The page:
Chris Gates (July 30, 2015) Map of Support
I know what I can do to help (insert loved one’s name here) stay sober – I can check their phone, social media accounts and bank statement. I can add up the mileage and subtract it from where they were supposed to go and ask them where they were when they were more than 0.2 miles over! I can text them all day to check up on them. I can call several times a day so I can hear if they are doing well or not. That’s holding them accountable! That’ll keep ‘em sober!While this example may seem exaggerated, it’s not far from the truth for many families. Sometimes the families of addicts and alcoholics think that controlling the person will control the disease. Actually, it’s the farthest thing from the truth. It hurts the person in recovery AND the family. It continues the sickness of addiction. It keeps everyone away from the light of recovery and joy of a sober life.
Here are three things you must do to break the cycle of hyperviligence so that both you and your loved one can begin to recover.
Admit that what you are doing isn’t working.The first step to making a change is to admit that things are not working. Ask yourself:
“Have my attempts to keep track of my loved one’s life ever really helped them stay sober?”
“Have they ever brought me any real peace of mind?”
“Can I keep living this way?”Let’s face it, if things were going well you wouldn’t even be reading this article. If you are willing to admit that what you are doing is not producing the results you want, then you are ready to find a better solution.
Become willing to believe that a better solution exists.It sounds obvious, but you have to be willing to believe that there is a better way to do things before you can actually find one. Even if you are presented with a more effective approach to helping your loved one with their recovery, you will dismiss it as soon as it becomes difficult or painful. And by nature, they are all difficult and painful. The best way to become willing to believe in a different approach is to find someone in whom your problem has been solved. If you believe that their situation is similar to your own, and can see that they are handling things in a much more successful way, you are much more likely to believe that their solution will work for you, too. Al-anon, Nar-anon and therapy groups for the families of addicts and alcoholics exist in virtually every town, and the internet is full of resources as well.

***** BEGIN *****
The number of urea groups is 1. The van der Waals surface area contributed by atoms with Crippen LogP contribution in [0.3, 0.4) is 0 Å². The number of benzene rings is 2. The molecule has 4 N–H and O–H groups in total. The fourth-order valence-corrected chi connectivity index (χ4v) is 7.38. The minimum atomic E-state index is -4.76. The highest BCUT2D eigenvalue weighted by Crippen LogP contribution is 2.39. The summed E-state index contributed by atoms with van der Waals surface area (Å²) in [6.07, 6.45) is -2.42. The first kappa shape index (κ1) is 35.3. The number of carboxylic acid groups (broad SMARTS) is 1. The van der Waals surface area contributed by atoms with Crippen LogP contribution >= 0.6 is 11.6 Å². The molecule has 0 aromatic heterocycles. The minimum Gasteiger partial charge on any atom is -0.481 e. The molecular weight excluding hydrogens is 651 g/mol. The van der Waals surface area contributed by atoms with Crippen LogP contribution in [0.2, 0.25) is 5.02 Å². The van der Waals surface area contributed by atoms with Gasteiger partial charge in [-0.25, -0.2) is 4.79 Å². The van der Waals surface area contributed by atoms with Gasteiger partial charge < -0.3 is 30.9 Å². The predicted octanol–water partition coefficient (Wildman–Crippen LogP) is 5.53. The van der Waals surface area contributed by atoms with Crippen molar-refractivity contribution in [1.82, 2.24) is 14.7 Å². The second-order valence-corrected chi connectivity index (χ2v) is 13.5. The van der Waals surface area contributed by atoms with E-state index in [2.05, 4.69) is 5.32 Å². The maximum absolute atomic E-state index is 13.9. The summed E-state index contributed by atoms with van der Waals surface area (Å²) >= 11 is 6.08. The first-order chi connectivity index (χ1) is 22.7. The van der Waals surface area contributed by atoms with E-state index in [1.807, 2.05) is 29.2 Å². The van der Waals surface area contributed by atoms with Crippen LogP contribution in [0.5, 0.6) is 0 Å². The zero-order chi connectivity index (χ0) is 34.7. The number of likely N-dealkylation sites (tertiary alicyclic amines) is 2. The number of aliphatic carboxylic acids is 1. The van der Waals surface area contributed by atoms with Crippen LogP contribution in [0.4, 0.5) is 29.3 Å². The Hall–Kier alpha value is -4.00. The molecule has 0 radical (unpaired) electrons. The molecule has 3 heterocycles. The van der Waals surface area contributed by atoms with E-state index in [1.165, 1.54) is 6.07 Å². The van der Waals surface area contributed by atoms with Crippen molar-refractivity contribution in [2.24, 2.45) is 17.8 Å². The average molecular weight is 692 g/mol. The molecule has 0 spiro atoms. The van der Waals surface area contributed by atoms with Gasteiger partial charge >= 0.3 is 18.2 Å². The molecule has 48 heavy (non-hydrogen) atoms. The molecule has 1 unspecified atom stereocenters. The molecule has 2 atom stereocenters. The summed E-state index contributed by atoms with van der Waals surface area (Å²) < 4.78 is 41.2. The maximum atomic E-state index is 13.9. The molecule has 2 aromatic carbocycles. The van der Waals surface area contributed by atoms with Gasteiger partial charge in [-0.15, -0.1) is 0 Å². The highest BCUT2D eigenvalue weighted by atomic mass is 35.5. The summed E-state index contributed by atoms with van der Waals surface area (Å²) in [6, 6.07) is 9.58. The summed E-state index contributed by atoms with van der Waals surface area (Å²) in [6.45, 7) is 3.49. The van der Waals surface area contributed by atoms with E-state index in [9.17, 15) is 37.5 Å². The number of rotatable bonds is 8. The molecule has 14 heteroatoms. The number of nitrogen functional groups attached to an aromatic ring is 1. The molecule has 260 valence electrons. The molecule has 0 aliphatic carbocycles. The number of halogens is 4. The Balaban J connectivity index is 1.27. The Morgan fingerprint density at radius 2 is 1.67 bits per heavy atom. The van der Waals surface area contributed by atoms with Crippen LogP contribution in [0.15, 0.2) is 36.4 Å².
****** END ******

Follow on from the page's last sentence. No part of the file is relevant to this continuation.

Know that it will be painful, and do it anyway.It’s scary to step back and let your loved one sink or swim on their own. If it wasn’t, we all would have done it a long time ago. In fact, it’s so uncomfortable that it’s very hard to do without some sort of support. Your job is to admit that it is necessary in spite of the fear and discomfort it causes, and do it anyway. In order to reestablish trust with your loved one, you have to leave them the room to show you they can be trusted (or that they can’t). This is not a one-time deal. You have to leave them space over and over again. You have to let them experience the consequences of their actions, both good and bad, in order to let them understand that they are responsible for their own life.
It’s the job of the alcoholic or addict to have integrity, practice honesty and all of the other principles of recovery. YOUR role is to be a parent, significant other, family member, etc. Not a police officer, probation officer or sponsor.
While this can be difficult, there are support groups for families and friends. People to talk to, seek guidance from and find the solution. Hyperviligence does not develop overnight, and it does not go away just because your loved one is trying to stay sober. Remember, it can actually be detrimental to their recovery. Find the support you need to break the cycle of hyperviligence so you can find better, more effective ways to help yourself and your loved one find recovery.